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Country Western Ketchup

It’s time for some more terrific tomatoes! For this adventure in deliciousness we turned to an OSU Extension Service publication. This is a delicious ketchup with a little more spice than a traditional ketchup, not hot spice, just really flavourful – I personally think it’s freaking fantastic.



24 pounds of tomatoes
5 chili peppers, sliced and seeded
1/4 cup salt
2 2/3 cups vinegar (5%)
1 1/4 cups sugar
1/2 tsp ground cayenne pepper
4 tsp paprika
4 tsp whole allspice
4 tsp dry mustard
1 Tbsp whole peppercorn
1 tsp mustard seeds
1 Tbsp bay leaves

In my opinion, you don’t really want to cut this recipe down at all because cooking down to the consistency of ketchup only leaves you with 6-7 pints. Halving it would only get you 3 or so which would just be sad!

Here is what we did:

Our tomatoes aren’t coming in quite fast enough to have 24 ripe pounds at a time, so I have been chucking them in the freezer. This is the perfect thing to do if you don’t have enough yet, or don’t have time to deal with them. They make great sauce or ketchup still after freezing and it eliminates the need to blanch!


Thaw the frozen tomatoes either with patience, your mind power or by running them under hot water, and the skin comes off super nicely! If you didn’t use frozen like me just blanch and peel and put them in your biggest pot.


Keep yourself entertained while peeling like we do. Weee it’s a tomato super hero! I will post it to Instagram! Ahem, I mean bring the tomatoes to a boil over medium high heat.


Add in all the tomatoes and the chili peppers, mash them up a bit, and simmer uncovered for at least 20 minutes (note: I know what you are thinking, no this picture is not all the tomatoes).


Meanwhile prepare the spice bag. Put the spice bag into a pot with the vinegar and bring to a boil. Turn off the heat once it is boiling and let it steep in the vinegar at least 20 minutes. After 20 minutes, remove the spice bag and pour the spiced vinegar in with the tomatoes. Cook at least another 30 minutes.


Strain time! Turn off the heat and let the ketchup cool a bit. Then put the mixture through a food mill or strainer. I ran it through the Victorio a couple times.

ASIDE: Make sure you carefully assemble your strainer if this is the type you are using and have the screw tightly attached because at this point we had a TOMATO EXPLOSION! The screw must not have been in tight and the metal grate piece popped off while we were cranking and we lost a few cups of juice to the floor. It was very sad but at least we lost only what was in the hopper and strainer part at the time.


Return the mixture to the pot, add the sugar and salt and boil gently until it reaches ketchup consistency. It takes a long time but it is worth the wait! Stir occasionally.


This is what ketchup consistency looks like. Sorry for the terrible quality pictures, too much steam! But anyways if it mounds nicely on your spoon and looks generally ketchup like it is ready to be canned. Prepare the canner, jars and lids a little bit before it is ready.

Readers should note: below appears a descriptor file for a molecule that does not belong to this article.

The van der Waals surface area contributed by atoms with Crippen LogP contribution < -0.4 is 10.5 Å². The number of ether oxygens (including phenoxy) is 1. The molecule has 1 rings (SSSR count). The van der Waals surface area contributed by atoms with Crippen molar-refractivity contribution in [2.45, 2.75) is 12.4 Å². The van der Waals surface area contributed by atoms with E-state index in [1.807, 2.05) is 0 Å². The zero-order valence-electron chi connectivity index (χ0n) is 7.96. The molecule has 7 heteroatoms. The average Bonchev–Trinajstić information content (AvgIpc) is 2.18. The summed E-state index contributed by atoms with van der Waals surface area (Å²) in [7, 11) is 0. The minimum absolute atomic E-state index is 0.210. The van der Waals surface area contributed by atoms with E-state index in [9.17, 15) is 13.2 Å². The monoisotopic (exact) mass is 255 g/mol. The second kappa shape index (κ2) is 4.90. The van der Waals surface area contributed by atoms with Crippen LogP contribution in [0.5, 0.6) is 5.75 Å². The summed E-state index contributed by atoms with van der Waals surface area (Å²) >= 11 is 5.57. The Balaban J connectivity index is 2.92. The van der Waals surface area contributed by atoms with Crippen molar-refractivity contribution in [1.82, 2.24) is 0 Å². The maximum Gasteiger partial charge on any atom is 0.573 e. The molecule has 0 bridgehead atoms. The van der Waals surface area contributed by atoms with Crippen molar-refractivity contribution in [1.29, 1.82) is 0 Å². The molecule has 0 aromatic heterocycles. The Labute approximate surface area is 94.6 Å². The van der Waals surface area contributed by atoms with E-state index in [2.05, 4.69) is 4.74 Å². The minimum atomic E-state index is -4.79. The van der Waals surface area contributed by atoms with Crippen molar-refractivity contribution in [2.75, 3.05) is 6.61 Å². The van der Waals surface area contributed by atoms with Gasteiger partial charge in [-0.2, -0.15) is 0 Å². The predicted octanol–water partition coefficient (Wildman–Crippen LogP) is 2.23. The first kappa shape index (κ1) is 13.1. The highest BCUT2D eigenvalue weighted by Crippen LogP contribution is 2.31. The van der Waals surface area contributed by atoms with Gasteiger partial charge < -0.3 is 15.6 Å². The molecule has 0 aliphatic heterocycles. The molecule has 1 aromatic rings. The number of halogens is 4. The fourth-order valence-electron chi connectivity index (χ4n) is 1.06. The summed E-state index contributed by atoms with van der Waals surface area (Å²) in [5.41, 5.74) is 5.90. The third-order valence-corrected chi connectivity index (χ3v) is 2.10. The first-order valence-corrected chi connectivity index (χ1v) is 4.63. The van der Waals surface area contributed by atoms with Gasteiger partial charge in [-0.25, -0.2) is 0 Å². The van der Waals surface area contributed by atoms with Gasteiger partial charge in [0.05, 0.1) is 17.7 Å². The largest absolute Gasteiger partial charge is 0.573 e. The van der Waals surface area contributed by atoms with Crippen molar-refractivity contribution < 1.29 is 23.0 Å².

Ladle the hot ketchup into hot jars leaving 1/8 to 1/4 inch head space. Wipe the rims, apply the lids and tighten the bands finger tip tight.


Process pints or half pints for 15 minutes in a boiling water bath canner. Cover by at least 1-2 inches of water and start timing when the water is at a full rolling boil.


After 15 minutes remove the canner lid, wait 5 minutes and remove the jars. Let cool 12-24 hours then remove bands, label and store. Mmmm countrified deliciousness.


Seasoned Tomato Sauce

Last night was a canning EXTRAVAGANZA! An adventure in awesomeness! A deed of deliciousness! A ….slight screw up on one recipe, but we’ll get to that. I was canning with a friend, so I showed up at her house with 60 pounds of tomatoes! This sauce is what we did with half of them. The recipe is super nice if you don’t like a chunky sauce. You an still reduce it to a thick enough sauce, but it’s not chunky because you run it through a strainer after cooking it. It is also from the Ball Complete Book of Home Preserving like many of my faves.



10 pounds of tomatoes, cored
2.5 cups finely chopped onions
3 cloves minced garlic
1.5 tsp dried oregano (I like more personally)
2 bay leaves
1 tsp salt
1 tsp freshly ground black pepper
1 tsp granulated sugar
1/2 tsp hot pepper flakes

We did 30 lbs so exactly tripled the recipe. However, we got about 11 pints even though the recipe said it would make 6, so we must have reduced it longer.

Here is what we did:

Wash and core the tomatoes. Quarter the tomatoes and fill the pot one layer deep. Crush the tomatoes with a potato masher, or in our case a plastic cup because I forgot the masher, and bring to a boil over high heat. Stir constantly! Here is our mistake, we got some burnage happening on the bottom of the pot. Burnt=bad! Continue adding, crushing, stirring, adding, crushing, stirring, adding, stirring, crushing, adding, stirring, adding, crushing, stirring, adding, stirring, crushing, adding, crushing, stirring, adding, stirring, crushing, adding, stirring, crushing, stirring, until all the tomatoes are in the pot. Maintain a boil the whole time and stir!